February 27, 2023


The equity markets have gone cold in February with the S&P 500 Index declining for three consecutive weeks. Last week, the S&P 500 Index was -2.7%, the Dow was -3.0%, and the NASDAQ was -3.1%. The 10-year U.S. Treasury note yield increased to 3.949% at Friday’s close versus 3.828% the previous week.

The January Personal Consumption Expenditures (PCE) Price Index increased 0.6% month-to-month and core PCE also increased 0.6% month-to-month. Year-over-year, PCE prices increased 5.4% and core PCE increased 4.7%. This report follows on the heels of higher Consumer Price Index (CPI) and Producer Price Index (PPI) for January and continues to inject some caution in investor sentiment due to actions the Federal Reserve may need to take to confront this reemergence of inflationary pressure in the economy.

Fourth quarter earnings reporting is nearing an end with 465 companies complete in the S&P 500 Index. Another 26 companies are scheduled to report earnings this week. The current consensus for fourth quarter earnings for the S&P 500 Index is a 3.2% decline in year-over-year earnings on 5.7% revenue growth. Of the 465 companies in the S&P 500 that have reported earnings to date, 67.5% have reported earnings above analyst estimates. This compares to a long-term average of 66.3% and prior four quarter average of 75.5%. For full-year 2022, current consensus is 4.8% year-over-year earnings growth on 11.6% revenue growth. The current consensus expectation for full-year 2023 is 1.7% earnings growth on 1.5% revenue growth.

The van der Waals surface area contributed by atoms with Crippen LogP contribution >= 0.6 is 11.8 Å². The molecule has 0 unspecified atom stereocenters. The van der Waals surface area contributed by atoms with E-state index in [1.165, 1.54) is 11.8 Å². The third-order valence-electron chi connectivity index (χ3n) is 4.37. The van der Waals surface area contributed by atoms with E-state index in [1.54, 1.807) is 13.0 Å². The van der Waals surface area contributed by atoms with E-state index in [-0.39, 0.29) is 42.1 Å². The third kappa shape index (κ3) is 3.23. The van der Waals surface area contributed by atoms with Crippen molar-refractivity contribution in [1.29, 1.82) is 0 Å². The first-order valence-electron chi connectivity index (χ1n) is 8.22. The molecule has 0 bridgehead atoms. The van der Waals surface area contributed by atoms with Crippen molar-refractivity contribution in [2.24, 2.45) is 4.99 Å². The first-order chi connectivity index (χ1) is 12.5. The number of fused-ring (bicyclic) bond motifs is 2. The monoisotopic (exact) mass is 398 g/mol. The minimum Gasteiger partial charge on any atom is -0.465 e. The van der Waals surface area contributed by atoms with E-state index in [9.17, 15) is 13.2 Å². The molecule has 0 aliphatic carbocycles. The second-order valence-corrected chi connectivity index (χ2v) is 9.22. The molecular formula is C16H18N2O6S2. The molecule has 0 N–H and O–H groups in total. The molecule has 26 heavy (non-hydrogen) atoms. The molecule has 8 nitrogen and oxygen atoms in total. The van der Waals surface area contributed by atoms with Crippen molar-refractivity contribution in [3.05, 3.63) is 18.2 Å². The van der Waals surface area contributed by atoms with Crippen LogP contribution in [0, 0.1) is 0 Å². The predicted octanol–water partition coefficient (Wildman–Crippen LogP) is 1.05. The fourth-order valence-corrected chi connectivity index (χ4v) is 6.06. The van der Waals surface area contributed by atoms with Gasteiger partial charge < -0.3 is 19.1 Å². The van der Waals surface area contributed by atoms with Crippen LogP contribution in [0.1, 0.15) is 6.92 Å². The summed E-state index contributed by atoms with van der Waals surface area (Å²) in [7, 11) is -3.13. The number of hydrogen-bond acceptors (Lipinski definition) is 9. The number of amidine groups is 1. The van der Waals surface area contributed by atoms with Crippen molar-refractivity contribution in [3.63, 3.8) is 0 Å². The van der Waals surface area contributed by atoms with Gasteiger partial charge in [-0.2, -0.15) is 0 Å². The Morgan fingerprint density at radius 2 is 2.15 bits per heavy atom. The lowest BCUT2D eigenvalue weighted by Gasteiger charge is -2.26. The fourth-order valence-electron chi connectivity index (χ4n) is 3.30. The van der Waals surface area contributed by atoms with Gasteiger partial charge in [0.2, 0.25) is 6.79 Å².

In our Dissecting Headlines section, we explain supercore inflation.


Financial Market Update


Dissecting Headlines: Supercore Inflation

The sticky point in reducing inflation continues to be higher wages. The Federal Open Market Committee (FOMC) minutes from the February 1st meeting mentioned that many supply bottlenecks have freed up. We have also seen prices for many commodities decline. The remaining issue is that two-thirds of the U.S. economy is service-based and higher wages have a direct inflationary impact in the service economy. Higher wages in a still strong job market are driving up prices in these service industries is what is now being called “supercore inflation” or the inflation in labor costs after we strip away food, energy, raw materials, and all other non-labor categories.

Similar to what has historically been known as the “wage-price spiral”, the FOMC will need to create greater slack in the labor market to bring down overall prices in the economy. The January unemployment rate of 3.4% was near record lows. We will likely need to see a turn in the labor market to cool wage growth and reduce pressure on supercore inflation. The next labor market data point is the February employment report scheduled for March 10th. That report, along with the February CPI (scheduled for March 14th) and PPI (scheduled for March 15th) reports should set the stage for the March 22nd FOMC meeting.


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